The MC Square X1 is a brain-stimulating handheld device designed to ease stress, improve memory, enhance concentration, and promote better sleeping patterns through the use of audio and visual cues; in other words, it's an MP3 player with a funky-looking visor. Although the smooth audio tracks definitely put one in a laid-back mind-set, we don't think the MC Square X1 gives your mind an edge or is worth the hefty $399 price tag.
How the MC Square X1 Works
The device consists of two pieces: a black, 3.5-ounce digital audio player, and a visor with plugs that connect to the MC Square X1's audio and visual jacks. The device delivers six nonintrusive beeping patterns intended to stimulate different cognitive areas (concentration, relaxation, learning, language, energizer, sleeping) as you listen to six natural sounds (Woods, Surf, Rain, Brook, Dolphin, White Noise). It then sends corresponding pulsating lights into LEDs in the visor, which you can see through closed eyelids. Donning the visor, we couldn't help but recall a certain sight-impaired engineer from Star Trek: The Next Generation.
Comfy, but Confusing Design
We found both the rubber-tipped earbuds and visor comfortable to wear, which is important because the programs can last anywhere from 10 minutes to 1 hour, depending on the program you select. The headset was lightweight, but we didn't like all of the cords hanging from it. Controlling the device wasn't easy. The nine touch-sensitive keys used to navigate menus are just too many for the 3.5 x 2.5 x 0.6-inch device; getting accustomed to the layout took us close to an hour. The small 1.3-inch color display (with 160 x 128-pixel resolution) compounded the problem, since the presented information appears jumbled.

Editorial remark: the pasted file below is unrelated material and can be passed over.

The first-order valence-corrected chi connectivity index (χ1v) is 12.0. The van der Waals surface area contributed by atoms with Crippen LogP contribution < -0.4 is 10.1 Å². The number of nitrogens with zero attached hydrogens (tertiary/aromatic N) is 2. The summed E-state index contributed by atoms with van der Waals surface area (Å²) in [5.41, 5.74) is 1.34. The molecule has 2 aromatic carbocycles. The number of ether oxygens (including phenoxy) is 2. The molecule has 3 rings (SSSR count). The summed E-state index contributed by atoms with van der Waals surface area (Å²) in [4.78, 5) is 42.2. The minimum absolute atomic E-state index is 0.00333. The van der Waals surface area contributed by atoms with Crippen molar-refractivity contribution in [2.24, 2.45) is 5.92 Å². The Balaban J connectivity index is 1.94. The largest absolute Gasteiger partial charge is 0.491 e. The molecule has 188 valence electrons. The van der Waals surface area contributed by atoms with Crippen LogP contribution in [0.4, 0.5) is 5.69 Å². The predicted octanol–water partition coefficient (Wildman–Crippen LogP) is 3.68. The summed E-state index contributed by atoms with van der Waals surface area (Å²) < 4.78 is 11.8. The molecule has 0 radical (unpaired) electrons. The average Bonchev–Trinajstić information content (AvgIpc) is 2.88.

Are We Smarter Yet?
We put the brain-enhancing claims of the MC Square X1 to the test by firing up the Nintendo DS' Brain Age. The game's Word Memory challenge gave us two minutes to memorize and then identify 20 four-letter words. Initially, we were able to recall, on average, nine words; after five days of "training" with the MC Square X1 for half an hour a day, we averaged 11 words. Given that Brain Age isn't exactly a proven IQ booster, we'll take those results with a grain of salt.
Perfect for Unwinding (Alone)
The one thing we're positive that the MC Square X1 can do is relax the mind. Even without the visor providing pulsating lights, simply listening to the sounds of nature was nearly enough to put us to sleep within minutes.
We liked that we could import our own MP3 and WMA files, but the MC Square's paltry 512MB of storage means you'll need to spring for a miniSD Card if you want to tote a decent amount of tunes. You can also feed music from external audio sources into the auxiliary port and take notes with the built-in voice recorder. And, as with some other players, you can import JPEG images and even text files, but the tiny screen isn't really conducive to viewing them.
Ultimately, the MC Square X1 is a device in need of a purpose; users have no way of knowing if it indeed makes you smarter, and a $20 nature sounds CD would probably do the job just as well. We like the idea behind the device, but we'd rather load up an iPod nano with our favorite soothing tunes than have to contend with a terminally unhip headset and visor.
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